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Technical Paper: Controlling swelling in lime-stabilised sulfate-bearing soils using fly ash

Michael J McCarthy, Laszlo J Csetenyi, Anisha Sachdeva, Ravindra K Dhir, Division of Civil Engineering, University of Dundee. This paper was first published in GE’s January 2011 issue.

Lime stabilisation is an effective method of transforming nonconforming clay soils so that they are suitable for construction. In general, quicklime is spread over the application area, rotavated in to the required depth, and then allowed to mellow prior to compaction.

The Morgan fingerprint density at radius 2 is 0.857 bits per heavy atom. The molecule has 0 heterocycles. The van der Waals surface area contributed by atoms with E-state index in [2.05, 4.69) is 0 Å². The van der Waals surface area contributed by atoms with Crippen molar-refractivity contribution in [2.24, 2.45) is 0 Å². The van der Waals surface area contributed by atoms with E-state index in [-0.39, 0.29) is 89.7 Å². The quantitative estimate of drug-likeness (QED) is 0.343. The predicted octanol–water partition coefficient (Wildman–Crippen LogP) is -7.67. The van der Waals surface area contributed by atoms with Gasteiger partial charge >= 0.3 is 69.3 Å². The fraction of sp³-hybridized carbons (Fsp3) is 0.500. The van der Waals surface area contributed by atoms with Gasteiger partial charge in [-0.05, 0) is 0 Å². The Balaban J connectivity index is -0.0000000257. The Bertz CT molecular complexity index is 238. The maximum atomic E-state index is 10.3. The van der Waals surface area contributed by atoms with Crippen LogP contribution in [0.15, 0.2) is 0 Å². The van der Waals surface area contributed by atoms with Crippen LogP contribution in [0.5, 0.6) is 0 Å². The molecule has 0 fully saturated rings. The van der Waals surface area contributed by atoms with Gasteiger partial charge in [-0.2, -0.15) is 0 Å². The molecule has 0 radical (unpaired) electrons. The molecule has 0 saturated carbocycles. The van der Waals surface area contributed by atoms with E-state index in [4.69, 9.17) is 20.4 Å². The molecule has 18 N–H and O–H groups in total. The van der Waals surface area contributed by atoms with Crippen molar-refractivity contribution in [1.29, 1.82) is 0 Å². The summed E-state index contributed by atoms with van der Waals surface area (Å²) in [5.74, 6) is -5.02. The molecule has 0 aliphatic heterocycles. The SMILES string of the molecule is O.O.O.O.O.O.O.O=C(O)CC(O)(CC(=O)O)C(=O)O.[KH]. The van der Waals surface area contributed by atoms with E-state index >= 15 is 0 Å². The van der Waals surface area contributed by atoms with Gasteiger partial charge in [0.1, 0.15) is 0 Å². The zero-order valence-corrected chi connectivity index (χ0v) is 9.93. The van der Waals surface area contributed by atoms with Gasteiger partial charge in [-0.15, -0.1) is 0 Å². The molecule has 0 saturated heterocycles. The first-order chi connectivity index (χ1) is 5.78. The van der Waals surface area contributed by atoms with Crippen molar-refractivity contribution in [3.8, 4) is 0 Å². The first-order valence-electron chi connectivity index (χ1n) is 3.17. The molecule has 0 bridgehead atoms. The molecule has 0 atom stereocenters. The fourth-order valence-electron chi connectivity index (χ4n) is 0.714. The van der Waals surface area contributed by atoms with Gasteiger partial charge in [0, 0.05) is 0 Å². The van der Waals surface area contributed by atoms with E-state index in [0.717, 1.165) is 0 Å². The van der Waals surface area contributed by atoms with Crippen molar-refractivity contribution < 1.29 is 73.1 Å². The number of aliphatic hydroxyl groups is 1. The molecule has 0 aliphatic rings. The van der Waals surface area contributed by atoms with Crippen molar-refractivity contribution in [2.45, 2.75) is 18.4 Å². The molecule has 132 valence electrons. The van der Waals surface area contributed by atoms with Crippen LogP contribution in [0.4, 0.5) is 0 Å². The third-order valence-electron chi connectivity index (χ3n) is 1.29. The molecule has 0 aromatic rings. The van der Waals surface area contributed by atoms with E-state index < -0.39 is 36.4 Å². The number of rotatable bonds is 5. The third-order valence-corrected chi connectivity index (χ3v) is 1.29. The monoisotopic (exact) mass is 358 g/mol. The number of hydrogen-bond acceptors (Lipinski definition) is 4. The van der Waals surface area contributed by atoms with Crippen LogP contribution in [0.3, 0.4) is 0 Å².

The processes occurring between lime and clay minerals in the soil, in the presence of moisture, lead to several effects, including reduced plasticity, improved workability and enhanced engineering properties of the treated material. Further benefits can be achieved with the addition of fly ash or ground granulated blastfurnace slag (GGBS) by repeat-spreading and rotavating before compaction (two stage operation). Stabilisation methods, in avoiding the need for soil replacement, also offer several environmental and economic advantages.

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